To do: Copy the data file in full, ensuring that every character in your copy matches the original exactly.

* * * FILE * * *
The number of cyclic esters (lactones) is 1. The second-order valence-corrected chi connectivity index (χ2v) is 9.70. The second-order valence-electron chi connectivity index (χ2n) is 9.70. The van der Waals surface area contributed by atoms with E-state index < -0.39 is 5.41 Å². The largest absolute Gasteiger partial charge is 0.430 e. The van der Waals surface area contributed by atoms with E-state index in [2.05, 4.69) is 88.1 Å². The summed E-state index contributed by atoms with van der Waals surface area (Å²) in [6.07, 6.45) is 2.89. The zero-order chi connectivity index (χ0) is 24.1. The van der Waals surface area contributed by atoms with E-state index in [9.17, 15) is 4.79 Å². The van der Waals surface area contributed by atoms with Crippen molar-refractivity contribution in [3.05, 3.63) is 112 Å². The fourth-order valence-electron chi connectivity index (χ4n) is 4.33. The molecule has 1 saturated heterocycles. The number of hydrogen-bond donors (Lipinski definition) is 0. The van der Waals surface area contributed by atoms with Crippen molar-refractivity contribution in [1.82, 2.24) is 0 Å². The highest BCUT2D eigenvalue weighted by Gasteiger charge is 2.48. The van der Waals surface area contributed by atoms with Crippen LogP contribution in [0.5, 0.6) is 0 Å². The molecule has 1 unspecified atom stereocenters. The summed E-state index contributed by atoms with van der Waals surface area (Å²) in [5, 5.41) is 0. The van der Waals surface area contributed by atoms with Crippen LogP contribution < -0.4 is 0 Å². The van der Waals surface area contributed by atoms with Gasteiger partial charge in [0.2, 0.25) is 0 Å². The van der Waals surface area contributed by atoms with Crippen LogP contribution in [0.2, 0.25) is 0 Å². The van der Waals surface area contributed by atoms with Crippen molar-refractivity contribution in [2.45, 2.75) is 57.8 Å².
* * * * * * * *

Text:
The number of cyclic esters (lactones) is 1. The second-order valence-corrected chi connectivity index (χ2v) is 9.70. The second-order valence-electron chi connectivity index (χ2n) is 9.70. The van der Waals surface area contributed by atoms with E-state index < -0.39 is 5.41 Å². The largest absolute Gasteiger partial charge is 0.430 e. The van der Waals surface area contributed by atoms with E-state index in [2.05, 4.69) is 88.1 Å². The summed E-state index contributed by atoms with van der Waals surface area (Å²) in [6.07, 6.45) is 2.89. The zero-order chi connectivity index (χ0) is 24.1. The van der Waals surface area contributed by atoms with E-state index in [9.17, 15) is 4.79 Å². The van der Waals surface area contributed by atoms with Crippen molar-refractivity contribution in [3.05, 3.63) is 112 Å². The fourth-order valence-electron chi connectivity index (χ4n) is 4.33. The molecule has 1 saturated heterocycles. The number of hydrogen-bond donors (Lipinski definition) is 0. The van der Waals surface area contributed by atoms with Crippen molar-refractivity contribution in [1.82, 2.24) is 0 Å². The highest BCUT2D eigenvalue weighted by Gasteiger charge is 2.48. The van der Waals surface area contributed by atoms with Crippen LogP contribution in [0.5, 0.6) is 0 Å². The molecule has 1 unspecified atom stereocenters. The summed E-state index contributed by atoms with van der Waals surface area (Å²) in [5, 5.41) is 0. The van der Waals surface area contributed by atoms with Crippen LogP contribution < -0.4 is 0 Å². The van der Waals surface area contributed by atoms with Gasteiger partial charge in [0.2, 0.25) is 0 Å². The van der Waals surface area contributed by atoms with Crippen LogP contribution in [0.2, 0.25) is 0 Å². The van der Waals surface area contributed by atoms with Crippen molar-refractivity contribution in [2.45, 2.75) is 57.8 Å².